Another Year in Haiku

Apr 6, 2017
A year in haiku
Margaret Boyles

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The Japanese poetic form called haiku seems perfectly tailored as a discipline for someone who writes about “natural living.”

In its classical form, a haiku requires 1. a natural or seasonal reference; 2. three lines of text—the first and third lines containing five syllables, the middle line containing seven; 3. two concrete, sensory images separated by a pivotal phrase or word that links them, often in some surprising way.

The requirement for a seasonal reference draws attention to what’s going on right now in the natural world. The forced brevity and requirement for concrete everyday words are great for improving writing, and the requirement to link simple images from the sensory world to some insight or other can strengthen a writer’s ability to infuse her prose with broader and deeper layers of meaning.

For all those reasons and more, I write haiku almost every day. I never labor over them or rewrite them, but just set down what emerges spontaneously. Here’s a random selection from 2016.

 

January

magical snowscape
takes my breath away~I’ve spent
two hours shoveling

minus forty-five
yesterday, but tomorrow
forty-eight above

 

February

day after blizzard
melting snowman leaves red scarf
fluttering in mud

spring arrived early
confused buds burst~but sadly
died before they lived

March

spring in my kitchen
buckets and buckets of forced
forsythia blooms

birthday day today
sun shining, ice melting
all of it in me

April

sound of spring peepers
time to stop lugging firewood
start mowing the lawn

looking out today
who’d predict weekend blizzard
will bring winter back

May

after long spring drought
a long day of rain—yet we’ll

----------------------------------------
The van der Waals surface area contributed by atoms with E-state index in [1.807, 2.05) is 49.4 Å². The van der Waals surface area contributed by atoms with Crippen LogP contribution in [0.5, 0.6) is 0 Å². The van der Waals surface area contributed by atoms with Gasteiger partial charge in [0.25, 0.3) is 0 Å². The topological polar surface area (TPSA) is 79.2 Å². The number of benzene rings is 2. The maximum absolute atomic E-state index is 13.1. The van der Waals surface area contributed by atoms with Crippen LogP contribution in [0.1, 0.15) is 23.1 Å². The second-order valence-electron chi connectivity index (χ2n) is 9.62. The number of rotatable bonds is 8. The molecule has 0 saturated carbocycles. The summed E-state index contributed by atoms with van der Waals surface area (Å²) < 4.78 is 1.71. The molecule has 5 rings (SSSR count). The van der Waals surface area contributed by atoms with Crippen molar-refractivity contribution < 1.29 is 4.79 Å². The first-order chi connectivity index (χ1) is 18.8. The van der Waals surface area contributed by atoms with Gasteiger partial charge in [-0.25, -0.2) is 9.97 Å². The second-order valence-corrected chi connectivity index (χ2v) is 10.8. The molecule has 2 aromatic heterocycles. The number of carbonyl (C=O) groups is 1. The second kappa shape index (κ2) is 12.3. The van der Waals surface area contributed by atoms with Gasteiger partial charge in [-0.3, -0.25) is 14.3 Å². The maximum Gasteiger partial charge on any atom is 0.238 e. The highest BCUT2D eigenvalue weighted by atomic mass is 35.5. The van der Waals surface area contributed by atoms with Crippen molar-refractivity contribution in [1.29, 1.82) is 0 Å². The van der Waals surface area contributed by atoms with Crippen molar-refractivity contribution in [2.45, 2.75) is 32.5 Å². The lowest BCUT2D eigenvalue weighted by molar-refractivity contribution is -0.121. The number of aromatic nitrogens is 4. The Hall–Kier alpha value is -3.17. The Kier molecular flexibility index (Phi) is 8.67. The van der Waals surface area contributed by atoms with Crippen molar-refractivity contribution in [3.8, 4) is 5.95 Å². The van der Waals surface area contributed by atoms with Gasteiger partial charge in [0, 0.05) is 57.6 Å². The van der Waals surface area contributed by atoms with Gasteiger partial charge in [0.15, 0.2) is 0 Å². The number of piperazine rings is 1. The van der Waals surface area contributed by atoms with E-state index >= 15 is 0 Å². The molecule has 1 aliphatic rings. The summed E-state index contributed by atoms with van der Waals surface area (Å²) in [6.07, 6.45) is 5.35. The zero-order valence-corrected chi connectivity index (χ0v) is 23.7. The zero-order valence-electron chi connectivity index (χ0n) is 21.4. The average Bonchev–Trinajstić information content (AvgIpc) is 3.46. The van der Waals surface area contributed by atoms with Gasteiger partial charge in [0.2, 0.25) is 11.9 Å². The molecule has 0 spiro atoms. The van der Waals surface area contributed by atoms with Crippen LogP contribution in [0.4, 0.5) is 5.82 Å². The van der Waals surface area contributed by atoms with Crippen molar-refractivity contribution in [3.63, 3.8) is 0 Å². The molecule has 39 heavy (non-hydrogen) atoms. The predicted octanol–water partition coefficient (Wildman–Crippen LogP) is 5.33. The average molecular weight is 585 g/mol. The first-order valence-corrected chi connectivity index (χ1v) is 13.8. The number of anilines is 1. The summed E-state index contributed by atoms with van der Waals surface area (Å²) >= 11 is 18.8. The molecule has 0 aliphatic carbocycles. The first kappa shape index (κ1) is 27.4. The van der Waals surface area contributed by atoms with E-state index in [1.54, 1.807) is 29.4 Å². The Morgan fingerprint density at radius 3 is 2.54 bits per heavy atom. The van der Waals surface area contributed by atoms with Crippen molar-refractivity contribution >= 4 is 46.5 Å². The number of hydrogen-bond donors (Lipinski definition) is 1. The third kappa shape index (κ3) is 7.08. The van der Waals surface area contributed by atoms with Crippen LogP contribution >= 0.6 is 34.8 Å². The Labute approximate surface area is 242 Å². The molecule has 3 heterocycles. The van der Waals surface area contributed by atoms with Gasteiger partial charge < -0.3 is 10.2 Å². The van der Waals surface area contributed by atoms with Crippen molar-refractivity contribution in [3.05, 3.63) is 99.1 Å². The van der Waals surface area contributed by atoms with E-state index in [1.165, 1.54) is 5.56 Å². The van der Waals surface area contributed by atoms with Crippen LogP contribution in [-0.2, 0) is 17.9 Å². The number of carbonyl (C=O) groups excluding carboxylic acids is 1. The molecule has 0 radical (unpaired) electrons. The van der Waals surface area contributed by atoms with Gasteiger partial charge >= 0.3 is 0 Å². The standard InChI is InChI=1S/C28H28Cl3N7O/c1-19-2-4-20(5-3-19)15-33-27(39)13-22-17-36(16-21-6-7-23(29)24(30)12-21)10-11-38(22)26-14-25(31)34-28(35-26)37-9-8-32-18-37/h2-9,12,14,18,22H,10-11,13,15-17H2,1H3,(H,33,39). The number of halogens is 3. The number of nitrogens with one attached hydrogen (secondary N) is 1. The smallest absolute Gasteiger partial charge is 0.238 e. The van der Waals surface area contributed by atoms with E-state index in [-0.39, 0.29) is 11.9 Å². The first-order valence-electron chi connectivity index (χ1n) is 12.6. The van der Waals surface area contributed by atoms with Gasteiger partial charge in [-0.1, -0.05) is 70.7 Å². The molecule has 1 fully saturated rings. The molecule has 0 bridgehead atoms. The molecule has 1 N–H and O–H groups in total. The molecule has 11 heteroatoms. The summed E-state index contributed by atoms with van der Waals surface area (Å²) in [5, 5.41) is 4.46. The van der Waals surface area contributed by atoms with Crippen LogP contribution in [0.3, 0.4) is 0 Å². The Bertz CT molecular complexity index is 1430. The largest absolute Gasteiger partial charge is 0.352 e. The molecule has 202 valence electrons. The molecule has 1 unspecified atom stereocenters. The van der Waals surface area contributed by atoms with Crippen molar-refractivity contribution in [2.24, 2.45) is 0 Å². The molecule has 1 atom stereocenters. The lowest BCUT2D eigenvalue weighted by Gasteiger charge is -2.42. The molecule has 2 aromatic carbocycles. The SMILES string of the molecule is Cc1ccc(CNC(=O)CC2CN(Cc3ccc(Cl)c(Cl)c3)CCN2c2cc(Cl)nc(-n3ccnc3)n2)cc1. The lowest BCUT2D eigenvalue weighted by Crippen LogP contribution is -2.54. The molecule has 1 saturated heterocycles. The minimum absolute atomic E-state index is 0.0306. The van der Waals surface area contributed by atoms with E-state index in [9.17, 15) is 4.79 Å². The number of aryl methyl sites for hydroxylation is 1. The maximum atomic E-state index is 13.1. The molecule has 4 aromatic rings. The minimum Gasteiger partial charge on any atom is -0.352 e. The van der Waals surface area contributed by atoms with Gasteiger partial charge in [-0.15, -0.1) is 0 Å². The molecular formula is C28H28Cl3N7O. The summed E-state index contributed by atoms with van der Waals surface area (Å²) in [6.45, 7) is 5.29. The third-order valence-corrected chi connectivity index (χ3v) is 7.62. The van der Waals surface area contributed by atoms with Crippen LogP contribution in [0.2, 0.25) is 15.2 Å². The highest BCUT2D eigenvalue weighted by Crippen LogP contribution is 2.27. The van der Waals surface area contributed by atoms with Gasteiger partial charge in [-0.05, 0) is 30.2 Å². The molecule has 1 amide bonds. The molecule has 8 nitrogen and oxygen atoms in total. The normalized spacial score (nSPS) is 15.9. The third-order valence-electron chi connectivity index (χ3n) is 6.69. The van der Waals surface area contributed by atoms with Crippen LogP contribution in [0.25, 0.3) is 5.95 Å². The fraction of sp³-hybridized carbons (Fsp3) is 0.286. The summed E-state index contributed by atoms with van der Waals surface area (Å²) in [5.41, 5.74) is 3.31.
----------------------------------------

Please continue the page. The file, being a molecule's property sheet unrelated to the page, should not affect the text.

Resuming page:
never stop grumbling

warm sun, thick green grass
young cattle jump fence, craving
a taste of freedom

June

late-June morning
munching strawberries, but Whoa!
this one shared with slug

my small backyard pond
great for shampoos~all that algae
thickens the tresses  

July

my attic office
overlooks shrubs, lawn, flowers
all of us wilting

birds, chipmunks, beetles
share my food crops~I call it
tithing to Nature

August

what’s with all this wind?
even the sturdy cornstalks
lie down in its path

slender dry tendril
twists up from buttercup stem
both our dreams fulfilled


September

wind rattles grass seeds
from dry stalks~next spring they’ll sprout
among my vegetables


bittersweet berries
in blue vase~outside their vines
strangle the maple

October

out attic window
lichen-studded limbs stretch bare
to catch first snowflakes


stiff grass white with frost
footfalls crunch against hard ground
milkweed down floats by

 

November

autumn walk through woods
so many acorns~should have
worn my bike helmet

we don hunting hats
blaze orange; no we don’t hunt
but come back alive

December

big chunks of firewood
no warmth from them without this
handful of splinters

winter fast upon us
may the snow fall light upon
that old shed of ours

 

Try your own hand at haiku!

About This Blog

"Living Naturally" is all about living a naturally healthy lifestyle. Margaret Boyles covers health tips, ways to avoid illness, natural remedies, food that's good for body and soul, recipes for homemade beauty products, and ideas to make your home a healthy, safe haven. Our goal is also to encourage self-sufficiency, whether it's re-learning some age-old skills or getting informed on modern improvements that help us live better healthier lives.

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